Limit your torti to small amounts of fruit and veggies to prevent or control overgrowth.
Fun Fact: it is usually not a good idea to house male Sulcata Tortoise together.
They can become very territorial and try to flip each other.
A tortoise flipped on its sale cannot breathe properly and will suffocate if it isn’t turn over promptly.
3. Green iguana
With prehistoric good looks, a sturdy build, a simple, herbivorous diet and a sleep schedule that resembles ours, the green iguana may seem like the pet for you and it just may be long if you are not a rookie.
The first thing to consider is that all small iguanas become big iguanas.
Adults can grow to be between 50 and 72 inches long reaching full size at 7 years old, and weighing up to 20 Pounds.
To move comfortably your iguana will need a large terrarium or tank out fitted with UV bulbs, climbing areas and a bathing pool.
Most pet stores don’t carry enclosures large enough to house an iguana so you will probably need to have one custom made.
Iguanas are cold-blooded in more ways than one.
There usually are extremely difficult to train and unlike some other reptiles they are not affectionate and don’t like to be touched.
But if you get your bud as a wee lizard, you can try them more easily and get them to tolerate touch through early socialization.
They won’t like it but they will put up with it.
That’s said, iguanas are not suitable for younger children and older kids should only interact with an iguana when supervised by an adult.
Fun fact: anyone has powerful jaws, sharp teeth and a very strong tail.
If they sense danger or if someone tries to grab their tail they won’t hesitate to bite or use it as a whip.
Caimans are part of the alligator family and they live up to their family values in every way-except size.
With the exception of the male black caiman which grows to an average of 13 feet, they are smaller than alligators but are still difficult to keep as a pet.
Even the smallest caiman, Curvier’s dwarf, can grow to be five feet.
All caimans require spacious accommodations similar to their natural environment… In other words they are better off outside.
A large secure enclosure similar to those used by zoos should be provided.
It should have a sizable pool area and of course be located in a warm climate.
Inside enclosures should be equipped with an adequate heating source.
Although caimans eat a wide range of fish and meats, they don’t need to feed on live prey.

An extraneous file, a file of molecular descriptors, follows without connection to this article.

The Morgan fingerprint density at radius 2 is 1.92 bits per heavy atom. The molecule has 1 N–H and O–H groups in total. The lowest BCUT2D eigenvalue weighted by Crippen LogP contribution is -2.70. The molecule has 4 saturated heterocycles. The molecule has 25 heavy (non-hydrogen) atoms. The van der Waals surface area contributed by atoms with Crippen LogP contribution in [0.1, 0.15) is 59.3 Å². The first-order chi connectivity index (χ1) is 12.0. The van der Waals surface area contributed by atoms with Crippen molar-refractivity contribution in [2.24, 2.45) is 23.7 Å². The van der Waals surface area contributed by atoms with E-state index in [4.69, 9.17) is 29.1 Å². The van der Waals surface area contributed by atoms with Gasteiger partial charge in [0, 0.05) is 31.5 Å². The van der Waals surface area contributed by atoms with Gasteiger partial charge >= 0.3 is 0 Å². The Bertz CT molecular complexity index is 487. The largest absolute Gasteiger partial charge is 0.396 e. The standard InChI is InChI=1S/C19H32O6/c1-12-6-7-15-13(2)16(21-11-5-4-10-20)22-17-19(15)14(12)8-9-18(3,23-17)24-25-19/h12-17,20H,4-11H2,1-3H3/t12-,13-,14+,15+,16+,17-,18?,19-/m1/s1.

Regardless, the cost of heating and feeding a caiman can be quite expensive.
No Matter how big or Small a caiman is, it can be very dangerous to handle.
They don’t crave closeness to humans, and as members of the alligator family, they possess a fierce bite.
Fun Fact: because they are classified as dangerous, a permit is usually required to keep a pet caiman.
But caring for a large snake such as the rock, Burmese or reticulated python can be very expensive and also quite dangerous in inexperienced hands.
Sure a snake would look cool draped around your neck.
Like The other reptiles on our list the python must be kept in a spacious, temperature controlled enclosure supplied with appropriate lightning cleaning water for drinking and bathing, inedible substrate, plants and wood they can use to conceal themselves when not in the mood for company.
In the world a python’s diet consists of various protein sources including large rodents, small to medium mammals and even large lizards.
Juvenile pet pythons feed on small rates mice and other rodents that have been frozen and thawed, but as your snake gets larger its appetite will too.
Before long you will need to stock the freezer with more feeling fare, such as large rabbits.
Fortunately they will only need one big meal every four to six weeks.
So be sure to Mark your calendar because you won’t want to be in the same space with a hungry python that has its eyes on you…..
Although there have been accounts for python speak in humans, it is extremely rare.
The only python large enough to swallow a human hole in the reticulated python, which can reach lengths of up to 26 feet in captivity, and 30 feet or more in the wild.
However, all pythons use construction to kill prey and to defend themselves, so they are not good pets for newbie snake handlers and oldies should never be lax when interacting with them or securing enclosures.
Fun fact: wild pythons can live to be over 30 years old.